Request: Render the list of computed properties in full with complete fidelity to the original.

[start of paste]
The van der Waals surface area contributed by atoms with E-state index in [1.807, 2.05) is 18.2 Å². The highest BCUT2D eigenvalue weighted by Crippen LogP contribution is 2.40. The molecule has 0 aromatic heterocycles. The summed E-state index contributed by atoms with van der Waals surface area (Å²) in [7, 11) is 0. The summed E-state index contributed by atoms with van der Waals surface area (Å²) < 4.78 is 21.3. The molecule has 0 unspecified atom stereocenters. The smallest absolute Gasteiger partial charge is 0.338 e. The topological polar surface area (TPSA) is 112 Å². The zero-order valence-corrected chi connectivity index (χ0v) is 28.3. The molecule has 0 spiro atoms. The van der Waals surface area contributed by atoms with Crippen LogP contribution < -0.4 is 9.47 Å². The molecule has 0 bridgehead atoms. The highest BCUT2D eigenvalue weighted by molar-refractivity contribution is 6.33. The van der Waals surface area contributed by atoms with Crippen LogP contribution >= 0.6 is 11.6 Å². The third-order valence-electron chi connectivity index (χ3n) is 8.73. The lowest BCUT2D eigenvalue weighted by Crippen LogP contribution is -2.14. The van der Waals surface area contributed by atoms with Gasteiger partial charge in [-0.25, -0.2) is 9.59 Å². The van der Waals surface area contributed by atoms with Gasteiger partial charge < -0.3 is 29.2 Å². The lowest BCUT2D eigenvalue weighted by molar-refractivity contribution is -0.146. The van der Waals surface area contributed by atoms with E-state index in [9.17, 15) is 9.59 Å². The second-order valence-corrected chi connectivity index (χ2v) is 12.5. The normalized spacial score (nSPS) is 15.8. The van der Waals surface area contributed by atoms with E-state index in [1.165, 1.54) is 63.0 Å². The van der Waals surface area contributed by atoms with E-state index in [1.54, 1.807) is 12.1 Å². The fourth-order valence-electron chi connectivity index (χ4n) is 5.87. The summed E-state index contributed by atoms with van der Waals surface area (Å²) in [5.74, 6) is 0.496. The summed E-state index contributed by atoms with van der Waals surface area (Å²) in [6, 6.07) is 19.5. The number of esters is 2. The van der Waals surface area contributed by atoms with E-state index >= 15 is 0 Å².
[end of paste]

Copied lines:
The van der Waals surface area contributed by atoms with E-state index in [1.807, 2.05) is 18.2 Å². The highest BCUT2D eigenvalue weighted by Crippen LogP contribution is 2.40. The molecule has 0 aromatic heterocycles. The summed E-state index contributed by atoms with van der Waals surface area (Å²) in [7, 11) is 0. The summed E-state index contributed by atoms with van der Waals surface area (Å²) < 4.78 is 21.3. The molecule has 0 unspecified atom stereocenters. The smallest absolute Gasteiger partial charge is 0.338 e. The topological polar surface area (TPSA) is 112 Å². The zero-order valence-corrected chi connectivity index (χ0v) is 28.3. The molecule has 0 spiro atoms. The van der Waals surface area contributed by atoms with Crippen LogP contribution < -0.4 is 9.47 Å². The molecule has 0 bridgehead atoms. The highest BCUT2D eigenvalue weighted by molar-refractivity contribution is 6.33. The van der Waals surface area contributed by atoms with Crippen LogP contribution >= 0.6 is 11.6 Å². The third-order valence-electron chi connectivity index (χ3n) is 8.73. The lowest BCUT2D eigenvalue weighted by Crippen LogP contribution is -2.14. The van der Waals surface area contributed by atoms with Gasteiger partial charge in [-0.25, -0.2) is 9.59 Å². The van der Waals surface area contributed by atoms with Gasteiger partial charge < -0.3 is 29.2 Å². The lowest BCUT2D eigenvalue weighted by molar-refractivity contribution is -0.146. The van der Waals surface area contributed by atoms with E-state index in [9.17, 15) is 9.59 Å². The second-order valence-corrected chi connectivity index (χ2v) is 12.5. The normalized spacial score (nSPS) is 15.8. The van der Waals surface area contributed by atoms with E-state index in [1.165, 1.54) is 63.0 Å². The van der Waals surface area contributed by atoms with E-state index in [1.54, 1.807) is 12.1 Å². The fourth-order valence-electron chi connectivity index (χ4n) is 5.87. The summed E-state index contributed by atoms with van der Waals surface area (Å²) in [5.74, 6) is 0.496. The summed E-state index contributed by atoms with van der Waals surface area (Å²) in [6, 6.07) is 19.5. The number of esters is 2. The van der Waals surface area contributed by atoms with E-state index >= 15 is 0 Å².